Whether Insult or Intimidation of an SC/ST Person within the Four Walls of the Building an Offence under SC/ST Act, 1989?

No, insult or intimidation of an SC/ST person within the four walls of the building is not an offence under SC/ST Act, 1989 (Scheduled Castes and the Scheduled Tribes (Prevention of Atrocities) Act, 1989).

In a significant judgment of HITESH VERMA vs. STATE OF UTTARAKHAND [CRIMINAL APPEAL NO. 707 OF 2020] the bench of Justices L. Nageswara Rao, Hemant Gupta and Ajay Rastogi of the Apex Court has pronounced that insult or intimidation of an SC/ST person within the four walls of the building is not an offence under SC/ST Act, 1989.

The court observed that the basic ingredients of the offence under Section 3(1) (r) is

1) Intentionally insults or intimidates with intent to humiliate a member of a Scheduled Caste or a Scheduled Tribe and

2) In any place within public view.

The Court referred to the case of Swaran Singh & Ors. v. State (2008) 8 SCC 435,  the Court, in this case, had drawn a distinction between the expression “public place” and “in any place within public view”. It was held that if an offence is committed outside the building e.g. in a lawn outside a house, and the lawn can be seen by someone from the road or lane outside the boundary wall, then the lawn would certainly be a place within the public view. On the contrary, if the remark is made inside a building, but some members of the public are there (not merely relatives or friends) then it would not be an offence since it is not in the public view.

The Court thus observed that:

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As per the FIR, the allegations of abusing the informant were within the four walls of her building. It is not the case of the informant that there was any member of the public (not merely relatives or friends) at the time of the incident in the house. Therefore, the basic ingredient that the words were uttered “in any place within public view” is not made out. In the list of witnesses appended to the charge-sheet, certain witnesses are named but it could not be said that those were the persons present within the four walls of the building. The offence is alleged to have taken place within the four walls of the building. Therefore, in view of the judgment of this Court in Swaran Singh, it cannot be said to be a place within public view as none was said to be present within the four walls of the building as per the FIR and/or charge-sheet.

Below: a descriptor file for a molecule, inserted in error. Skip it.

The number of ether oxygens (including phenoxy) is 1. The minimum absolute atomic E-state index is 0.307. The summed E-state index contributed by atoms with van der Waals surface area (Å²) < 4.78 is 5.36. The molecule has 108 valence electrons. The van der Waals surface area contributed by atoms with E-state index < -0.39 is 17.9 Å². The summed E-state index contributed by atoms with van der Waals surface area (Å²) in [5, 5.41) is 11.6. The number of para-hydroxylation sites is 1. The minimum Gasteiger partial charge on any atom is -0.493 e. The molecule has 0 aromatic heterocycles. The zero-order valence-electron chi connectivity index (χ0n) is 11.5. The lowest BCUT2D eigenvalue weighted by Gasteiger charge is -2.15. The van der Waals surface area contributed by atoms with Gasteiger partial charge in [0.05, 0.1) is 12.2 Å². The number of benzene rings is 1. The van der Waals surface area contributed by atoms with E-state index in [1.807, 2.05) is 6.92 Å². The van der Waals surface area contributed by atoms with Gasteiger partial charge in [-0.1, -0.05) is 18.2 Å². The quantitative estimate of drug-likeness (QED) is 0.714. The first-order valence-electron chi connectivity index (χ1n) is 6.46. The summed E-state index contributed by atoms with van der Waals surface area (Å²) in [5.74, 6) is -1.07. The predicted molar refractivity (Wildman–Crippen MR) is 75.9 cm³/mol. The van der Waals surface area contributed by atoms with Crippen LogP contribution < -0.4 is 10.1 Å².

The Court added that the offence under the Act is not established merely on the fact that the informant is a member of Scheduled Caste unless there is an intention to humiliate a member of Scheduled Caste or Scheduled Tribe for the reason that the victim belongs to such caste. All insults or intimidations to a person will not be an offence under the Act unless such insult or intimidation is on account of victim belonging to Scheduled Caste or Scheduled Tribe.

Also Read: History and evolution of SC-ST (Prevention of Atrocities) Act

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